As I stand in a foreign, sweaty, hot, crowd—at a house show in Simi Valley—I can’t help but feel like an angsty teenager.
I don’t really like this loud, head-banging music, but I’m going to pretend like I do anyway, since people can see me.
I let my hands hang by my hips. No this looks awkward. I bob my head up and down. No this looks forced. I don’t dare to cross my arms for that would look way too standoff-ish.
I’d noticed a few attractive guys when I walked in earlier, so I decide to pause my hyper-active self-deprecation for a moment and just look around…
To my right, there’s a girl crossing her arms and bobbing her head. To my left there’s a guy with his arms resting by his hips. My two girlfriends are doing the same. Everyone looks natural. No one looks awkward.
Why the hell do I feel so uncomfortable doing the same exact thing?
I bet I look it too. That’s probably why no one has talked to me…
The set finally ended—thank the lord.
Now I have a few moments to let my ear drums re-gain consciousness before the next band begins.
I can already hear the strung of a guitar—few moments over.
I innately scan the new band for any cute guys. None of them seem attractive to me, but then they start playing…
The singer, the guitarist and the bass player all unapologetically move their bodies, crazily and ecstatically, to the beat of their music.
Their movements are full of life—full of joy—overflowing joy. They all close their eyes—nothing can stop a limb from swinging or swaying where it wants to go. Their bodies have no limitations. They are free and light.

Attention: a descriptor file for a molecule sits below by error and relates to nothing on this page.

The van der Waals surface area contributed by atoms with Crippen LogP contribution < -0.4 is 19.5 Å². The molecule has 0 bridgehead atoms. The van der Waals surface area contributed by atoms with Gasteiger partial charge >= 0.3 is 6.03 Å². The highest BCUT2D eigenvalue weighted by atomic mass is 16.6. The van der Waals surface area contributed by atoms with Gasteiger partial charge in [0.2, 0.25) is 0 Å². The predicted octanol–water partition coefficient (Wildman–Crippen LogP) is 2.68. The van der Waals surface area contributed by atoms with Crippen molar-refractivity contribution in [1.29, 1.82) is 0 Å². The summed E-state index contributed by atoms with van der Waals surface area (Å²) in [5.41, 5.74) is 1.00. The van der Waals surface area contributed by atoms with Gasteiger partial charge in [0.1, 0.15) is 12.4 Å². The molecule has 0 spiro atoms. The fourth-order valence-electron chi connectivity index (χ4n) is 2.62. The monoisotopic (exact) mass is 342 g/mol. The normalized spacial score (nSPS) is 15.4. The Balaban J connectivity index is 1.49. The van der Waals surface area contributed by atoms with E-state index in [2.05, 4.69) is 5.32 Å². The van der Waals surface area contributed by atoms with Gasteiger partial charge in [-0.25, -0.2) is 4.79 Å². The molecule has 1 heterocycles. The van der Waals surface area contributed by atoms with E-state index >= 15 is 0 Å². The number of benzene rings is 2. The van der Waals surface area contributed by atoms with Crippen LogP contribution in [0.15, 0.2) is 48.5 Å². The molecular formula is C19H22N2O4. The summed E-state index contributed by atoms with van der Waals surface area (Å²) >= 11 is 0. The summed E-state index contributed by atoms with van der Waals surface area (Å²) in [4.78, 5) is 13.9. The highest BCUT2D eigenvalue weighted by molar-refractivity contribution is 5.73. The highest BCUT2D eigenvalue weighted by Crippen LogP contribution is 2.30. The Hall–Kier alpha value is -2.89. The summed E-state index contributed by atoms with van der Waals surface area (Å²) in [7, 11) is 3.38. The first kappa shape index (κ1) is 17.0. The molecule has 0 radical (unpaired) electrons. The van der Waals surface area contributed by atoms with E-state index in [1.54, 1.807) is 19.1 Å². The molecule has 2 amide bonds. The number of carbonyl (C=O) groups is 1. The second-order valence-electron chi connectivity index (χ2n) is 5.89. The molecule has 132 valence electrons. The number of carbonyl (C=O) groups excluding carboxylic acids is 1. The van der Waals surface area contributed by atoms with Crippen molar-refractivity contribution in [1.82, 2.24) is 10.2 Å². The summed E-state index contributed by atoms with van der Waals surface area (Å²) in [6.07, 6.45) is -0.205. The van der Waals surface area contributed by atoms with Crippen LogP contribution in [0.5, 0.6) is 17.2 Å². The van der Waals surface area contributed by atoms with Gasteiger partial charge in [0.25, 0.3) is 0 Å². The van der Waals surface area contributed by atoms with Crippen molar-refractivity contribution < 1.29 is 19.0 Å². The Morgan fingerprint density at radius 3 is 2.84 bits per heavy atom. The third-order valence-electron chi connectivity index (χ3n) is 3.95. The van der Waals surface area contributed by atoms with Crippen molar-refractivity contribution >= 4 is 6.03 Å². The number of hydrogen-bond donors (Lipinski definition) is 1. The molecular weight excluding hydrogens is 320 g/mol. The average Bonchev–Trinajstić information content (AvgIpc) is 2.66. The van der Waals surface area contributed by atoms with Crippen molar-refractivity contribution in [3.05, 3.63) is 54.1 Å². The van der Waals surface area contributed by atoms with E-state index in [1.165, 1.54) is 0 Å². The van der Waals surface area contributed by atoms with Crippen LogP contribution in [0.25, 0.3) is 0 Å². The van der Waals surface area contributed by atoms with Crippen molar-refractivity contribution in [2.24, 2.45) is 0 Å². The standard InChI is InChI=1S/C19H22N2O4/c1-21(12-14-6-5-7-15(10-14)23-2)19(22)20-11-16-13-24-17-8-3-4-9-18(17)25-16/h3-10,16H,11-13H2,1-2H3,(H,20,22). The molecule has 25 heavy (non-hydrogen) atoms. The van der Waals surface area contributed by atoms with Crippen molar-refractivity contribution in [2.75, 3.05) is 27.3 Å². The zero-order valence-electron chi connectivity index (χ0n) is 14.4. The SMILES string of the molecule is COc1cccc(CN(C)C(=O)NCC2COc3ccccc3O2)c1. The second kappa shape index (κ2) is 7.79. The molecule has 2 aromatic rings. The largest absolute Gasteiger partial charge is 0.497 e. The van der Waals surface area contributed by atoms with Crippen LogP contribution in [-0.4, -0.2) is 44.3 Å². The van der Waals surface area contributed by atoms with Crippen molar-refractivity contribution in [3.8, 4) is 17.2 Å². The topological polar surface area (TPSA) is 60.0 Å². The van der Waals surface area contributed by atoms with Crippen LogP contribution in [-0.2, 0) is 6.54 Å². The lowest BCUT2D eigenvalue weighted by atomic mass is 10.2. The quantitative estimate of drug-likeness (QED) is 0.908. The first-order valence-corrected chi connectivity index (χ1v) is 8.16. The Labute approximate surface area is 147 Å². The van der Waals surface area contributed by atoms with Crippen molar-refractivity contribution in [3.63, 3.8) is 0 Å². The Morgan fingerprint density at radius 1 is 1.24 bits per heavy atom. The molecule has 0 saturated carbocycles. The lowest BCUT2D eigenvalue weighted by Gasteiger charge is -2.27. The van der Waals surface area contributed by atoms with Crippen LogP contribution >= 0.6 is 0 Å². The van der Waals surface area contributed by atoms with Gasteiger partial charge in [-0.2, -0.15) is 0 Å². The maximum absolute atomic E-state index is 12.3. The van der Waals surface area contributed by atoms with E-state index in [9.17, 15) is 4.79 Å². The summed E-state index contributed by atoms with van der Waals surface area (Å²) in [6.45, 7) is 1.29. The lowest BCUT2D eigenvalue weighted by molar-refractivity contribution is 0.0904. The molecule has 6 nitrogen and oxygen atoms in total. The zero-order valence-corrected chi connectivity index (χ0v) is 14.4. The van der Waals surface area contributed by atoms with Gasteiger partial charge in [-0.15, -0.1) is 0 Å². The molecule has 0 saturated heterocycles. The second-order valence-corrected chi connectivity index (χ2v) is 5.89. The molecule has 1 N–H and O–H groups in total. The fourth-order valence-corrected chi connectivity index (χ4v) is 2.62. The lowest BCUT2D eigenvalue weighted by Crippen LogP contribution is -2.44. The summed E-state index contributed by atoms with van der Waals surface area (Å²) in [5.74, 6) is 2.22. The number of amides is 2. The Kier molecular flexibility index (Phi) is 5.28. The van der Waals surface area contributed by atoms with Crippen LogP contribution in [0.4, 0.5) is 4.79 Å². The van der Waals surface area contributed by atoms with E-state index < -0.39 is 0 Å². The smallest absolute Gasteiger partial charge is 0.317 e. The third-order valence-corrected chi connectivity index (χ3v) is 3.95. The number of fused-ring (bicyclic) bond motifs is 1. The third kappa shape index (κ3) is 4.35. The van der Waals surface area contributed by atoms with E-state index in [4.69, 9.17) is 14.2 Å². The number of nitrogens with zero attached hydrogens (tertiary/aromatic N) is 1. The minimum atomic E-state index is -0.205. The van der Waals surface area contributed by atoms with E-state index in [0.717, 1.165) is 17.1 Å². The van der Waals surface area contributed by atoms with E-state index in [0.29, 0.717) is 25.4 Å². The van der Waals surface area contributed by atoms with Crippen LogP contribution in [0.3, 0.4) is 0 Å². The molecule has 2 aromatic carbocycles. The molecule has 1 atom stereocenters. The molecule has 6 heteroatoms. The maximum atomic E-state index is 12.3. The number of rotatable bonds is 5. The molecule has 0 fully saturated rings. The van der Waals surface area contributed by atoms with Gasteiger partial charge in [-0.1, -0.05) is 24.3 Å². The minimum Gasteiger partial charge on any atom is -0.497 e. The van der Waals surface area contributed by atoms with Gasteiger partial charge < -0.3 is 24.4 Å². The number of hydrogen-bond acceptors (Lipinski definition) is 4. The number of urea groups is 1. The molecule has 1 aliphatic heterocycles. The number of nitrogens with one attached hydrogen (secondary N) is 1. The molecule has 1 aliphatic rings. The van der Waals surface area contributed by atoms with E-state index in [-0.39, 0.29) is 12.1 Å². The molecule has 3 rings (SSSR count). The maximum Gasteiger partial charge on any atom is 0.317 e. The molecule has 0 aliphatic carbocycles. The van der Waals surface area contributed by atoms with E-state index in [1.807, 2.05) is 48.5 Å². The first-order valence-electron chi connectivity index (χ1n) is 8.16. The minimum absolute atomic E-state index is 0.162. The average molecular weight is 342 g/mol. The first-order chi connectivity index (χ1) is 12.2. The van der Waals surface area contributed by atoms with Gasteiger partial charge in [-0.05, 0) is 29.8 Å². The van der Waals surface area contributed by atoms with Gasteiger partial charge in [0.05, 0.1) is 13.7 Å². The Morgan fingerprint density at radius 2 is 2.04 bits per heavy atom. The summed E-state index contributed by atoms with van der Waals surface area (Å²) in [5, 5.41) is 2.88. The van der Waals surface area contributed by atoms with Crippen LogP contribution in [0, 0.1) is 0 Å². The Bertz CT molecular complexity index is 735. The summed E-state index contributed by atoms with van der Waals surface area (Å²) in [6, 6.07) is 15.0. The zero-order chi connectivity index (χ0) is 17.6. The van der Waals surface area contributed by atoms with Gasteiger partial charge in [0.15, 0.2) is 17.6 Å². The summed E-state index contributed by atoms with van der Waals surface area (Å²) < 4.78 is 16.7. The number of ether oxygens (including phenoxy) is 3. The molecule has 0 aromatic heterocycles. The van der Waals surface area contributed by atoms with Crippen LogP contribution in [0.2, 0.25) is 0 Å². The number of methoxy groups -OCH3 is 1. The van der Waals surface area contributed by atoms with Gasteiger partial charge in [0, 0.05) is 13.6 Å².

I change my mind. They are all incredibly attractive.
I fight the urge to sit down on the beer-stained couch next to two girls glued to their iPhones. I don’t want to be that girl.
I’d better suck it up and learn from these guys…
And so, I did—I let myself get lost in the music.
I close my eyes. I move my feet. I sway my hips. I breathe the beat. I am joy. I am light. I am rhythm. I am open. I am free.
Once I made the conscious decision to let go, I suddenly felt beautiful.
I was authentically myself.
I was no longer a 5’2″ angsty 19-year-old girl, contemplating whether she should cross her arms or let them graze the sides of her Levi cutoffs, in the middle of a sweaty crowd in Simi Valley. I just was.
I allowed myself to just be.
I trusted whatever my soul craved in that unique moment—and if it happens to be a booty-shake or a ludicrous attempt at a shimmy, hell yeah!
You’d better believe I will commit to that craving, because I know it’s my soul—wanting to come out and play!
I can choose to listen to my cravings to let go and have an incredible night, or I can let the pointless, fabricated fears of my mind turn my night into a mediocre one.
As I was making my way out the door, two different guys stopped me to ask for my phone number. It felt really good.
Not because I thought that they found me physically attractive, but because I knew that when I allowed myself to let go of worrying what anyone thought of me, I suddenly exuded confidence and attracted admiration.
Letting my soul dance through the stiffness of my ego allowed me to soften and finally enjoy myself.